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updated: 5/14/2013 12:57 PM

New Wauconda mayor looks to future of town

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  • Frank Bart was sworn in last week the new mayor of Wauconda by retired Lake County Circuit Court Judge Henry Tonigan, right. Accompanying Bart were are his wife Christine and his children Anthony, 4, and Antonette, 10.

      Frank Bart was sworn in last week the new mayor of Wauconda by retired Lake County Circuit Court Judge Henry Tonigan, right. Accompanying Bart were are his wife Christine and his children Anthony, 4, and Antonette, 10.
    Steve Lundy | Staff Photographer

  • Frank Bart

    Frank Bart


He's been Wauconda's mayor for just a week, and Frank Bart already has had to deal with a harsh critic.

"While attempting to put my 4-year-old to bed, I stood in his bedroom doorway blocking his way to the playroom. Frustrated, he exclaimed, 'I don't like the new mayor,'" Bart explained in an email to the Daily Herald. "It took me a second to realize he was talking about me."

Bart, a business consultant and a lieutenant colonel in the U.S. Army Reserve, upset incumbent Mark Knigge to win the mayor's seat in the April 9 election. It was a tough race -- not as ugly as some mayoral contests in Lake County, but definitely heated at times for the candidates and their supporters.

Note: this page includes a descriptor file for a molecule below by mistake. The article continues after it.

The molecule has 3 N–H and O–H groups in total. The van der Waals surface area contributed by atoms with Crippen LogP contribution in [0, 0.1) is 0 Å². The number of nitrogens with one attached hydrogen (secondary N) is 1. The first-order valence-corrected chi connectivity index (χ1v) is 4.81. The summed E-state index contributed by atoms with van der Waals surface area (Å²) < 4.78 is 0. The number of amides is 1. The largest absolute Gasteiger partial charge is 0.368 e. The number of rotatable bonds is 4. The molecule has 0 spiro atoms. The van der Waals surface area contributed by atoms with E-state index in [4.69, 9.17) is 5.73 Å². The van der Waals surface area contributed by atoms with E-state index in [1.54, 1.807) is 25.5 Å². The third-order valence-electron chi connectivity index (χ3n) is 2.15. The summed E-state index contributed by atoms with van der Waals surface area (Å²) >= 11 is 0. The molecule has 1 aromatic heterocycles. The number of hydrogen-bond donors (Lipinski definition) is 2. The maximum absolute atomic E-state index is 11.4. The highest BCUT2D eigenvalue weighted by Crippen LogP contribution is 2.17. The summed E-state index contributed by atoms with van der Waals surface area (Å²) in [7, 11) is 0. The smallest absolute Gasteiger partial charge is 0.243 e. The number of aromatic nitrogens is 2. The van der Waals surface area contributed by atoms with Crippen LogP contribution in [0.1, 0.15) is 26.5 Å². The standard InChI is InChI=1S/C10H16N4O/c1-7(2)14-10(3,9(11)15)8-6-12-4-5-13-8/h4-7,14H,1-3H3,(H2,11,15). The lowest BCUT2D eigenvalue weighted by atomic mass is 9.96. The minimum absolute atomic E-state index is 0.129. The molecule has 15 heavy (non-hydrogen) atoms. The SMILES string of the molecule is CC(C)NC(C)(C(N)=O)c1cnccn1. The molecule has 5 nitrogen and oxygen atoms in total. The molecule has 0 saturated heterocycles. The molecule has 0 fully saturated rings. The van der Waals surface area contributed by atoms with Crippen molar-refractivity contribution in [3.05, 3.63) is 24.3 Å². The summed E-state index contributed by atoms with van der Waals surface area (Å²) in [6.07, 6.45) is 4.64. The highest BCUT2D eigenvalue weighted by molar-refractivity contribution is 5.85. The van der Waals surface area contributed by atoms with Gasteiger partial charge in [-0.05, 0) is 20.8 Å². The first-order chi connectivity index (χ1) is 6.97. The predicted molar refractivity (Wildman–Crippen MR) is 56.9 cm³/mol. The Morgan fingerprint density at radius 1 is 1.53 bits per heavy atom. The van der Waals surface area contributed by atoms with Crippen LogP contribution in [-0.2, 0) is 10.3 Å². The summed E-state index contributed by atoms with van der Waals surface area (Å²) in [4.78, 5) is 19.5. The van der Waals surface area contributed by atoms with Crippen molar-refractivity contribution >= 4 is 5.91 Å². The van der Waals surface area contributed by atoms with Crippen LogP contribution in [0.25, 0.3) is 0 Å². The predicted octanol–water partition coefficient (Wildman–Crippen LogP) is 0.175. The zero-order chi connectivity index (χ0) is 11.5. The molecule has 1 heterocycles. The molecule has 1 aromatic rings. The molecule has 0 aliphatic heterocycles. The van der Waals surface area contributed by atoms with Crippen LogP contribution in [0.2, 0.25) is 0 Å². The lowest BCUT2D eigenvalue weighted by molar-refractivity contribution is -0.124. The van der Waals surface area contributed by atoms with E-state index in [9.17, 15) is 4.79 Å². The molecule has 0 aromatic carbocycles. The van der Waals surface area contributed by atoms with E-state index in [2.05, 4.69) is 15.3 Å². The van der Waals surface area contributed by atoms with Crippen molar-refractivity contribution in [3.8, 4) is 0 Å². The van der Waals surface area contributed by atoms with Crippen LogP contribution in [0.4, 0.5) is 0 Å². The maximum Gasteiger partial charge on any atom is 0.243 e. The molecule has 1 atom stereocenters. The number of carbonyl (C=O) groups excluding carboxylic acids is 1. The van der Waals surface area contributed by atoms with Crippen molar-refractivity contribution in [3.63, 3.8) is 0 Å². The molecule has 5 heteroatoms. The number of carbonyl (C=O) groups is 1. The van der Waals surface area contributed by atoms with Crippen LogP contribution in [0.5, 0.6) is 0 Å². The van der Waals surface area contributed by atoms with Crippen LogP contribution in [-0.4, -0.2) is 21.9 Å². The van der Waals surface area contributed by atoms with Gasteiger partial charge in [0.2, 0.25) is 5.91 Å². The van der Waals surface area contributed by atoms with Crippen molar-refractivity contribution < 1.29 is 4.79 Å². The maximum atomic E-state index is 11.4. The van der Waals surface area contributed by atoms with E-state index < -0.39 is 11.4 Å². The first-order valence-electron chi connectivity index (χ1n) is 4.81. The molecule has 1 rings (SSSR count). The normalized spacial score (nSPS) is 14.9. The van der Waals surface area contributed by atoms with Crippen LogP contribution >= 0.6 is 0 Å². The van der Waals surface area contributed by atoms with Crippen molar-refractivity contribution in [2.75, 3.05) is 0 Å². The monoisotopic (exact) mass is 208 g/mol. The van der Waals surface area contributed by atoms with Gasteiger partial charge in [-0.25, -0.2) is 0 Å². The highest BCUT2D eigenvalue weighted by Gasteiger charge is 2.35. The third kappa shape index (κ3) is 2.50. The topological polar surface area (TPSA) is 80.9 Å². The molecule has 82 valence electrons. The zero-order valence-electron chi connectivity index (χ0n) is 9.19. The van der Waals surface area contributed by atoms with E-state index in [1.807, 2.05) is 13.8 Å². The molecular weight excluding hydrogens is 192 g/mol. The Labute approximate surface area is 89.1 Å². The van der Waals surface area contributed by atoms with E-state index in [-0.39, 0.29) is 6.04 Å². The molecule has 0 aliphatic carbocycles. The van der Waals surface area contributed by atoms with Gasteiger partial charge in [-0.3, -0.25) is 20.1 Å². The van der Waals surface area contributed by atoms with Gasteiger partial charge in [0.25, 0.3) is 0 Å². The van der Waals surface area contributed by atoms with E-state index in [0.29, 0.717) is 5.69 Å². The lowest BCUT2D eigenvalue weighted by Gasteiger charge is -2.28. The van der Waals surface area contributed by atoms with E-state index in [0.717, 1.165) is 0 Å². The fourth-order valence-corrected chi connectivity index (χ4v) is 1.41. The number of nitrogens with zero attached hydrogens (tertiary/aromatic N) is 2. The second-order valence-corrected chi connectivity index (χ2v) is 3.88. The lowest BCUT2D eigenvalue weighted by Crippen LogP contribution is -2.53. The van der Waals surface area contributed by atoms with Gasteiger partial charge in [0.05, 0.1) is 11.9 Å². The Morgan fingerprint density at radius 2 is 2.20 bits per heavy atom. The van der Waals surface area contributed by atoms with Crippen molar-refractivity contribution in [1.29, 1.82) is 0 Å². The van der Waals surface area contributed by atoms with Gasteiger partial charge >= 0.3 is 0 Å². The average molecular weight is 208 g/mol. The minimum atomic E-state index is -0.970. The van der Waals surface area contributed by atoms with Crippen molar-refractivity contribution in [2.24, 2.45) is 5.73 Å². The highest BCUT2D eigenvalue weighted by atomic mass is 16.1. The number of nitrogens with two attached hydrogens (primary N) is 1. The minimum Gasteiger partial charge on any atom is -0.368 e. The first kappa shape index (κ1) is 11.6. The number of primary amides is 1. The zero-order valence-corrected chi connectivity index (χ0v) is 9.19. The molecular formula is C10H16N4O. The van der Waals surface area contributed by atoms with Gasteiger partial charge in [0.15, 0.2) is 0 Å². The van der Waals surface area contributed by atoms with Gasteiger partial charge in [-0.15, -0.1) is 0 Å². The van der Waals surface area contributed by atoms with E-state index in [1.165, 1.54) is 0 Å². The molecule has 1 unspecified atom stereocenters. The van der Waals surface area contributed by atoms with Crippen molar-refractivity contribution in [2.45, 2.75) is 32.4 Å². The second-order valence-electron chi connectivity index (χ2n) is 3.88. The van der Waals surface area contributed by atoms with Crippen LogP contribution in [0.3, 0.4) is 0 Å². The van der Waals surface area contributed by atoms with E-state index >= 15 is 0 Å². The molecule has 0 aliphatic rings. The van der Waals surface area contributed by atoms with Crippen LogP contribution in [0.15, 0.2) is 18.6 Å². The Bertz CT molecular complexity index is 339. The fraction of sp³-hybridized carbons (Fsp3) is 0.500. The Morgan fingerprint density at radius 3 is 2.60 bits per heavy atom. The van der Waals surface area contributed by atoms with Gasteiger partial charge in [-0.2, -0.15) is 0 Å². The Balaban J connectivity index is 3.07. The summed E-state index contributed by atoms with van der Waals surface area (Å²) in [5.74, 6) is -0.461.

In this interview -- his first long session with the newspaper since the election -- Bart talks about the campaign, his goals for the village and what he loves about Wauconda.

Q. The election was close -- a mere 33 votes put you on top. What do you think that says about the job you'll have to do to win over people who voted for Mark Knigge?

A. We will do everything we can to bring the old Wauconda and new Wauconda together as one Wauconda. Wauconda is a warm and patriotic community, and we will all come together for the benefit of our neighbors. I don't think you can underestimate what we actually accomplished with One Wauconda (his slate). We beat a popular incumbent and there was low voter turnout. Both of those factors benefit an incumbent victory, yet we won by 2 percent.